The Hoga is a designated National Historic Landmark for its crew's firefighting and rescue efforts during Japan's World War II attack on Pearl Harbor on Dec. 7, 1941. The Hoga also pushed the heavily damaged Battleship Nevada away from the sea channel leading into the naval base, which prevented a significant portion of the U.S. fleet from being blocked in the Hawaii harbor.

Once at the Maritime Museum -- it's hoped by Dec. 7, Zonner said -- the Hoga will join the USS Razorback submarine, which was present at the official Japanese surrender in Tokyo Bay on Sept. 2, 1945.

"From our standpoint, we're really excited," Bob Major, executive director of the North Little Rock Convention and Visitors Bureau and a museum board member, said Thursday from an international tourism conference in Las Vegas. "People really don't realize the historic significance of having the Hoga here along with the USS Razorback."

Major said the effect on tourism and education and the opportunity to attract national military conventions and reunions would benefit all of central Arkansas by putting "more people into hotel rooms on both sides" of the Arkansas River. The museum is on the North Little Rock riverfront, just east of the Main Street Bridge that connects to Little Rock.

"Having a boat from the first day of the war with Japan and from the very last day of the war with Japan will be quite significant," Major added. "The only other place that has that distinction is Honolulu, so we're in fine company."
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Re: Museum News:

Postby TVA » Mon Aug 31, 2015 7:15 pm

Latest on CLAMAGORE:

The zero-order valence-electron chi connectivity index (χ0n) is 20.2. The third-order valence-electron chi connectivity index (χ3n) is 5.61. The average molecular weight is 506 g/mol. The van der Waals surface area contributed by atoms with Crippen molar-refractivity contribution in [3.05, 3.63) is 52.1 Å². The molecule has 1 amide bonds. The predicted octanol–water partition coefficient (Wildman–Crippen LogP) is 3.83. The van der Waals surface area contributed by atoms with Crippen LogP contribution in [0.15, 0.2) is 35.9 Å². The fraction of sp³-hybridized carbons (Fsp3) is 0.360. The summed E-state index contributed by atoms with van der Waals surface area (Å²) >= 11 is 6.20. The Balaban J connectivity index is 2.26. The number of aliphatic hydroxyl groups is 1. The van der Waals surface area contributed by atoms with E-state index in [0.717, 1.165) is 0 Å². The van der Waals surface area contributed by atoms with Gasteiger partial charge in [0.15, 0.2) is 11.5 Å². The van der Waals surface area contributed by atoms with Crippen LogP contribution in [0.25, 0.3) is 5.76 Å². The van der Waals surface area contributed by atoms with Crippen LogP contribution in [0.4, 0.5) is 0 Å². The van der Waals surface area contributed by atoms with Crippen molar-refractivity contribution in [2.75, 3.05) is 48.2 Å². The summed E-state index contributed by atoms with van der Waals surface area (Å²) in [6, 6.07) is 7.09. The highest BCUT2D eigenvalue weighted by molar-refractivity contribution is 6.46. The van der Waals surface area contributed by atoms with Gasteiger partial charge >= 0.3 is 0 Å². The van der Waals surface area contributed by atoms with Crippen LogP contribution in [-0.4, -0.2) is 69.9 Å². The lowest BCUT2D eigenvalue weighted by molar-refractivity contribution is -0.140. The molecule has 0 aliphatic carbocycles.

http://www.postandcourier.com/article/20150831/PC1002/150839933/1506/another-chance-for-historic-sub
The historic submarine Clamagore, once slated to be towed from Patriots Point Naval and Maritime Museum and sunk off the coast of Florida, has been given a reprieve. Those who support keeping the Cold War-era submarine at the museum should seize the unexpected opportunity to rescue the vessel.

The Clamagore, one of three large vessels on display at the state museum in Mount Pleasant, was to have been taken off Florida’s shore and sunk as a diving attraction. But funding for the proposal fell through in Florida, and the Clamagore remains at its berth near the aircraft carrier Yorktown.
...
But it eliminated similar consideration for the Clamagore, which needs $6 million in repairs, according to the latest estimate from Patriots Point.

There has been a turnaround at the museum, both in an improved bottom line and in plans to use a portion of the museum property for resort development, and another nearby site as the Medal of Honor Museum.

But the Patriots Point board hasn’t changed its mind about getting rid of the Clamagore. Patriots Point director Mac Burdette says the options include donating the ship to another museum, sinking it offshore as a reef and scrapping it.

“We’re not going to be able to keep the submarine,” he said. Patriots Point officials are concerned that the sub could be swamped during a hurricane and sink at its berth.
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Re: Museum News:

Postby TVA » Wed Sep 02, 2015 9:43 pm

Two Marylanders have a reunion in Connecticut:

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Re: Museum News:

Postby TVA » Fri Sep 04, 2015 8:24 pm

USS MISSOURI played host to a veteran who was there at the signing: Ray Morse [GREAT name for a sailor] who still fits in the uniform he wore that day:

[Note, he probably did not wear the tie as all who participated in the signing ceremony were told not to wear them in order that it appear to be just another day at the office and that we saw the surrender as inevitable, ho hum]